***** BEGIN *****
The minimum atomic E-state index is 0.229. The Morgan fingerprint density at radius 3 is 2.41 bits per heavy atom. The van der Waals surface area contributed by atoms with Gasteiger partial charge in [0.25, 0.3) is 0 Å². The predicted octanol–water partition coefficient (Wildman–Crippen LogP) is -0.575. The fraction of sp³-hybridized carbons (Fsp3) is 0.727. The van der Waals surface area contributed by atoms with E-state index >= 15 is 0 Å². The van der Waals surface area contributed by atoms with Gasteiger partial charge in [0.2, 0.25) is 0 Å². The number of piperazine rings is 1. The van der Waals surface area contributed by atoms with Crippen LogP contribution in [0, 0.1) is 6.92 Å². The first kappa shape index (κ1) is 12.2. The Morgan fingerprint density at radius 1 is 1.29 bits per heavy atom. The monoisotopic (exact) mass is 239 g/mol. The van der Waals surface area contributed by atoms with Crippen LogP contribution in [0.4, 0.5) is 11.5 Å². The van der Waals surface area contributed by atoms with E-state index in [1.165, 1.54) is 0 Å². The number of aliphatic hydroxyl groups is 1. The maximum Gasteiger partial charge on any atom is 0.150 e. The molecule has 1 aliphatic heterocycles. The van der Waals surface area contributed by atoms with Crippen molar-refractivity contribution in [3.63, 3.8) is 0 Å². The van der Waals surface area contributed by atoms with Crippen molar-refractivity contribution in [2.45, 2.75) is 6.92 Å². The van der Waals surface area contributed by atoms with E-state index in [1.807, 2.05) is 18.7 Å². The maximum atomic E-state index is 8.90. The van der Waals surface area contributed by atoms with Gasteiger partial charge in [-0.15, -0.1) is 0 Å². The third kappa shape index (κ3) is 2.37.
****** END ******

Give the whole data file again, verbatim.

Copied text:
The minimum atomic E-state index is 0.229. The Morgan fingerprint density at radius 3 is 2.41 bits per heavy atom. The van der Waals surface area contributed by atoms with Gasteiger partial charge in [0.25, 0.3) is 0 Å². The predicted octanol–water partition coefficient (Wildman–Crippen LogP) is -0.575. The fraction of sp³-hybridized carbons (Fsp3) is 0.727. The van der Waals surface area contributed by atoms with E-state index >= 15 is 0 Å². The van der Waals surface area contributed by atoms with Gasteiger partial charge in [0.2, 0.25) is 0 Å². The number of piperazine rings is 1. The van der Waals surface area contributed by atoms with Crippen LogP contribution in [0, 0.1) is 6.92 Å². The first kappa shape index (κ1) is 12.2. The Morgan fingerprint density at radius 1 is 1.29 bits per heavy atom. The monoisotopic (exact) mass is 239 g/mol. The van der Waals surface area contributed by atoms with Crippen LogP contribution in [0.4, 0.5) is 11.5 Å². The van der Waals surface area contributed by atoms with E-state index in [1.165, 1.54) is 0 Å². The number of aliphatic hydroxyl groups is 1. The maximum Gasteiger partial charge on any atom is 0.150 e. The molecule has 1 aliphatic heterocycles. The van der Waals surface area contributed by atoms with Crippen molar-refractivity contribution in [3.63, 3.8) is 0 Å². The van der Waals surface area contributed by atoms with Crippen molar-refractivity contribution in [2.45, 2.75) is 6.92 Å². The van der Waals surface area contributed by atoms with E-state index in [1.807, 2.05) is 18.7 Å². The maximum atomic E-state index is 8.90. The van der Waals surface area contributed by atoms with Gasteiger partial charge in [-0.15, -0.1) is 0 Å². The third kappa shape index (κ3) is 2.37.